On The Art of Reading eBook

This eBook from the Gutenberg Project consists of approximately 241 pages of information about On The Art of Reading.

If the sceptical mind object to the word law as begging the question and postulating a governing intelligence with a governing will—­if it tell me that when revolted Lucifer uprose in starlight—­

     and at the stars,
  Which are the brain of heaven, he look’d, and sank. 
  Around the ancient track march’d, rank on rank,
  The army of unalterable law—­

he was merely witnessing a series of predictable or invariable recurrences, I answer that he may be right, it suffices for my argument that they are recurrent, are invariable, can be predicted.  Anyhow the Universe is not Chaos (if it were, by the way, we should be unable to reason about it at all).  It stands and is renewed upon a harmony:  and what Plato called ‘Necessity’ is the Duty—­compulsory or free as you or I can conceive it—­the Duty of all created things to obey that harmony, the Duty of which Wordsworth tells in his noble Ode.

  Thou dost preserve the stars from wrong: 
  And the most ancient heavens, through Thee, are fresh and


Now the other and second great belief is, that the Universe, the macrocosm, cannot be apprehended at all except as its rays converge upon the eye, brain, soul of Man, the microcosm:  on you, on me, on the tiny percipient centre upon which the immense cosmic circle focuses itself as the sun upon a burning-glass—­and he is not shrivelled up!  Other creatures, he notes, share in his sensations; but, so far as he can discover, not in his percipience —­or not in any degree worth measuring.  So far as he can discover, he is not only a bewildered actor in the great pageant but ’the ring enclosing all,’ the sole intelligent spectator.  Wonder of wonders, it is all meant for him!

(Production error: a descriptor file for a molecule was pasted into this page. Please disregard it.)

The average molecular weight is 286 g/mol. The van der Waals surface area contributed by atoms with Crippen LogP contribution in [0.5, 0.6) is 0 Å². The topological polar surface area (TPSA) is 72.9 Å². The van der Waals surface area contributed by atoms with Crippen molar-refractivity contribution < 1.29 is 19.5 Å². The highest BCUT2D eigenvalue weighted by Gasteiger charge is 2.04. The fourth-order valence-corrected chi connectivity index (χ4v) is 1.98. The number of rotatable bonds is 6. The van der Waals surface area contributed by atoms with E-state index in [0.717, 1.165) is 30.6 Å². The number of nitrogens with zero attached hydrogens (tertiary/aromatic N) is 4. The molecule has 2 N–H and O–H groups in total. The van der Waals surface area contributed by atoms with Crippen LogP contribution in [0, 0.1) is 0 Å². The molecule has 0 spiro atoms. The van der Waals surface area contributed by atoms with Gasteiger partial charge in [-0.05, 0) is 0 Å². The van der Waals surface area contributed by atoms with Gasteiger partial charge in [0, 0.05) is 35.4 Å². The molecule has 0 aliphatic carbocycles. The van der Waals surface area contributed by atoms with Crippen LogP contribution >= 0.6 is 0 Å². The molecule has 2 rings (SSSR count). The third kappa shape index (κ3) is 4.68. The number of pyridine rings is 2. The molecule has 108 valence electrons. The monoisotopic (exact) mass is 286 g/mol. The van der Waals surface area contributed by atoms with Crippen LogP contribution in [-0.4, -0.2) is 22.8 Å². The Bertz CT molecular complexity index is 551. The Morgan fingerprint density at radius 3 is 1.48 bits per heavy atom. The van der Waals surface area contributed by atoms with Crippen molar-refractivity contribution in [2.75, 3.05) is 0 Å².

I doubt if, among men of our nation, this truth was ever more clearly grasped than by the Cambridge Platonists who taught your forerunners of the 17th century.  But I will quote you here two short passages from the work of a sort of poor relation of theirs, a humble Welsh parson of that time, Thomas Traherne—­ unknown until the day before yesterday—­from whom I gave you one sentence in my first lecture.  He is speaking of the fields and streets that were the scene of his childhood: 

Those pure and virgin apprehensions I had from the womb, and that divine light wherewith I was born are the best unto this day, wherein I can see the Universe....  The corn was orient and immortal wheat, which never should be reaped, nor was ever sown.  I thought it had stood from everlasting to everlasting.  The dust and stones of the street were as precious as gold:  the gates were at first the end of the world.  The green trees when I saw them first through one of the gates transported and ravished me....  Boys and girls tumbling in the street, and playing, were moving jewels.  I knew not that they were born or should die....
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On The Art of Reading from Project Gutenberg. Public domain.
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